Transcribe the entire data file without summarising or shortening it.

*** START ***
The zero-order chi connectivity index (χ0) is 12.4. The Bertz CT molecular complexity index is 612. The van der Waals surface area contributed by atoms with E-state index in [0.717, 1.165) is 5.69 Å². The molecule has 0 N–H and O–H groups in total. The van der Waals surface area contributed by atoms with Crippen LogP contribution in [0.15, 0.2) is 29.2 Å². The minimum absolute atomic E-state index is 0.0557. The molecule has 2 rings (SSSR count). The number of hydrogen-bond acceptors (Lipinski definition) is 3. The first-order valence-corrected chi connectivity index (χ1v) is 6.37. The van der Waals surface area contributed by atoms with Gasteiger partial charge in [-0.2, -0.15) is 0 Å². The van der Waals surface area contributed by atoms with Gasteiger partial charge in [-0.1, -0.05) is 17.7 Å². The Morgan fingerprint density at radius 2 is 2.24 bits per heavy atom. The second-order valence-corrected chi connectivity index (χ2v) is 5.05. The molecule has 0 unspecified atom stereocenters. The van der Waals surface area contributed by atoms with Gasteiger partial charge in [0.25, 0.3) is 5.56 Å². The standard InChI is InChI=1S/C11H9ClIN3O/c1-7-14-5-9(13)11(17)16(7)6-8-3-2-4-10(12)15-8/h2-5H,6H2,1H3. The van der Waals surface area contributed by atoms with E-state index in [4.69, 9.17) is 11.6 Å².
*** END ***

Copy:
The zero-order chi connectivity index (χ0) is 12.4. The Bertz CT molecular complexity index is 612. The van der Waals surface area contributed by atoms with E-state index in [0.717, 1.165) is 5.69 Å². The molecule has 0 N–H and O–H groups in total. The van der Waals surface area contributed by atoms with Crippen LogP contribution in [0.15, 0.2) is 29.2 Å². The minimum absolute atomic E-state index is 0.0557. The molecule has 2 rings (SSSR count). The number of hydrogen-bond acceptors (Lipinski definition) is 3. The first-order valence-corrected chi connectivity index (χ1v) is 6.37. The van der Waals surface area contributed by atoms with Gasteiger partial charge in [-0.2, -0.15) is 0 Å². The van der Waals surface area contributed by atoms with Gasteiger partial charge in [-0.1, -0.05) is 17.7 Å². The Morgan fingerprint density at radius 2 is 2.24 bits per heavy atom. The second-order valence-corrected chi connectivity index (χ2v) is 5.05. The molecule has 0 unspecified atom stereocenters. The van der Waals surface area contributed by atoms with Gasteiger partial charge in [0.25, 0.3) is 5.56 Å². The standard InChI is InChI=1S/C11H9ClIN3O/c1-7-14-5-9(13)11(17)16(7)6-8-3-2-4-10(12)15-8/h2-5H,6H2,1H3. The van der Waals surface area contributed by atoms with E-state index in [4.69, 9.17) is 11.6 Å².